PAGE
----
For all of the Wreck-Aholics out there grab your dive buddies and lets do a wreck week........   

The cargo vessel, Island Seal, that originally capsized near Brandywine Bay on the south of Tortola in August 2006, has been moved to her final resting place in Wreck Alley, where she lies on sand in 80 feet of water close to the existing wrecks of the Marie L, the Pat and the Beata.  She makes a welcome addition to this popular dive site between Cooper and Salt Islands.

Her relocation was a complex operation that involved salvaging and repairing her, then refloating her and keeping her buoyant while she was transported across the Sir Francis Drake Channel, and it represents the culmination of years of work. 


Wreck Alley

 We will make two dives, the first at the Marie L and the Pat.  The cargo vessel, Marie L, and tug boat, Pat, were sunk ten years apart - Marie L first in the late 1980's followed by the Pat in 1995.  They are located in sand at 80 feet next to a coral reef drop off and are both covered in corals and sponges.  We can make short penetrations into the hull and forward cabin of the Marie L and a penetration into the hold of the Pat.  This site is also know for the life on the sandy bottom.  Conchs run through this area (as fast as a conch can run, which is not fast!), colonies of Garden Eels sway with the movement of the water and Southern Stingrays doze concealed beneath the sand.  If you keep your eyes open you may also catch a glimpse of a Caribbean Reef Shark and a Spotted Eagle Ray that frequent this area.

 The Beata and the new wreck, the Island Seal, make up our second dive.  These are also in 80 foot of water in the sand but have a completely different feel about them than the older wrecks from the first dive. The Beata has been down since around 2004 and the Island Seal was scuttled in October of 2009.  The Beata is known for the French and Queen Angel fish that swim through her numerous cabins and the large hold. Penetration on this wreck is extremely exciting as all of the innards of the engine room are still intact - a flash light is needed to explore all of her secrets.  As island Seal has been down such a short amount of time it will be interesting to see what life this wreck brings to the area. We can only wait and see.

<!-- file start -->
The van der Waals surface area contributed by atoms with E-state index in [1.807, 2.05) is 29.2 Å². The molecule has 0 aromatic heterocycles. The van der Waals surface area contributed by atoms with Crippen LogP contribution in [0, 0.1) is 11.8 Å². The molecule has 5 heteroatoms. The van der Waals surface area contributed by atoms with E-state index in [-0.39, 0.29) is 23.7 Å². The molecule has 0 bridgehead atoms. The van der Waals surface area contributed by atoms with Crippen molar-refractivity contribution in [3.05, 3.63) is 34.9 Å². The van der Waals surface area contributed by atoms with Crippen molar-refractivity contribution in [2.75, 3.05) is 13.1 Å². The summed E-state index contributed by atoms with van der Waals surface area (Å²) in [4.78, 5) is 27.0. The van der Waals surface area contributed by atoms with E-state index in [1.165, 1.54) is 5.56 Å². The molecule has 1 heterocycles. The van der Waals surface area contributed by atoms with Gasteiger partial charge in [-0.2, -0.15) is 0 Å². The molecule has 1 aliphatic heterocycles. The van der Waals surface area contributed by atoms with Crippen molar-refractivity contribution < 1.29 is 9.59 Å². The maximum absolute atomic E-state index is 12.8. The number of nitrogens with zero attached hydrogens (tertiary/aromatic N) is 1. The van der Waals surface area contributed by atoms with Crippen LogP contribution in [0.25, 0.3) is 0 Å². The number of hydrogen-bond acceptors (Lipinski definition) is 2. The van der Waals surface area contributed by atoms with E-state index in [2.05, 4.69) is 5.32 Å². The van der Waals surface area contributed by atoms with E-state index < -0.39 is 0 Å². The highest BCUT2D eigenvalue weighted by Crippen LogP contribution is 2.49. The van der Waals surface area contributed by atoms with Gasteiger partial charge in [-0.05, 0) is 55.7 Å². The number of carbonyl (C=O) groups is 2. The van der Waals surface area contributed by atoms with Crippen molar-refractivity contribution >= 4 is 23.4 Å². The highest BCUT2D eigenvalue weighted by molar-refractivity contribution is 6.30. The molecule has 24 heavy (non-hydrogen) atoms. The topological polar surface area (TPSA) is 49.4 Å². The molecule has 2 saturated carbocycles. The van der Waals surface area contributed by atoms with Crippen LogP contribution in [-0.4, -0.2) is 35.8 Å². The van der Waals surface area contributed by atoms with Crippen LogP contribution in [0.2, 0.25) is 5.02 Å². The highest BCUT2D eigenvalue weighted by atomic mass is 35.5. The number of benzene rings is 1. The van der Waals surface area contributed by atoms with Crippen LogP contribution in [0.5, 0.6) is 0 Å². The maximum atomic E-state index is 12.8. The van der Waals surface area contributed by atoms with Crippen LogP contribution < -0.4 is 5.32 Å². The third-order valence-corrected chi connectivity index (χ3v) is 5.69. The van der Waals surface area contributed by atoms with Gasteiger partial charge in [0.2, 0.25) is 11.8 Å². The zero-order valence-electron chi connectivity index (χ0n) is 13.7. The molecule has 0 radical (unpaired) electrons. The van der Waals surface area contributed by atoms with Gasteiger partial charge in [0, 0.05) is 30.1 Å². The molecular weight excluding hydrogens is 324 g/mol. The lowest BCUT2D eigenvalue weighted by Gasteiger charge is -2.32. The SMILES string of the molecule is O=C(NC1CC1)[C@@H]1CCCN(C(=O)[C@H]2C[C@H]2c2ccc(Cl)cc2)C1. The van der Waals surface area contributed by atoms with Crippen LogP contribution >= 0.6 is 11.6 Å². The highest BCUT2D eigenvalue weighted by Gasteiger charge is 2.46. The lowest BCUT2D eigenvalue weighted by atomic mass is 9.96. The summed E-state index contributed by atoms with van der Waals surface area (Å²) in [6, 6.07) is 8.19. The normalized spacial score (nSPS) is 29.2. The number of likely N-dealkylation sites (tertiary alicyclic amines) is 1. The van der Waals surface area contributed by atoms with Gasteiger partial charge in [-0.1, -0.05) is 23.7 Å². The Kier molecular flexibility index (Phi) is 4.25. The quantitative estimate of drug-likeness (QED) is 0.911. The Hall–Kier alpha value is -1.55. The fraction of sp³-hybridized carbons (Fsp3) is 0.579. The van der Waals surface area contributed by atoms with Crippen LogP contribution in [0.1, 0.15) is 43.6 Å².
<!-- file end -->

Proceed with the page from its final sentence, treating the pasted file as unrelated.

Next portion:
Wreck of the Fearless & Old Willy T plus a Reef Dive

Another two-tank dive starting at the wrecks of the Fearless and the old Willy T in the mouth of Great Harbour, Peter Island.  The Fearless, a 70 foot long wooden fishing trawler lies in sand at 85 ft and resembles a ghost ship.  She sank in 1986 due to old age and poor upkeep.  The original Willy T was once a floating bar at The Bight, Norman Island and when she sank in the late 1990’s she was towed here to keep the Fearless company.  Being wooden, both ships have deteriorated considerably which prevent penetration but if you look very carefully you may find some treasure on the Willy T in the form of old rum and beer bottles.



The second dive of the day will be decided after the first, but will be on a nearby reef site.  One option is Painted Wall at Dead Chest Island, a fabulous dive where parallel passages and vertical walls run perpendicular to the island.  Three prominent fingers extend out to create color-splashed canyons.  The unusual underwater landscape and abundance of fish make Painted Walls one of the most popular dives in the BVI.  The rocky ridges are coated with orange, purple, red, green and yellow encusting sponges, accented by many hard and soft coural buoquets.  There is a secret garden and a turtle that hangs around at the top of the canyons. 


We also have the option of Blonde Rock, located between Dead Chest and Salt Islands, with fascinating topography, a taste of adventure and photo opportunities galore.  Blonde Rock is a set of two pinnacles that rises from 60 feet to within 15 feet of the surface.  Occasionally current-swept and the only topographicall feature of any significance in the Salt Island Passage, Blonde Rock is a natural magnet attracting all kinds of marine life including turtles, schools of jacks, cobia, barracuda and even the occasional shark.  The twin fire coral encrusted peaks (hence the name 'Blonde" Rock) rise from a gorgonian-covered plateau at 35-40 feet.  All the way around this sheer-ealled plateau is an amazing  system of undercuts, ledges, canyons and tunnels.


There are lots more options that we can discuss and decisions can be made after our first dive of the day.

Wreck of the Inganess Bay & Reef Dive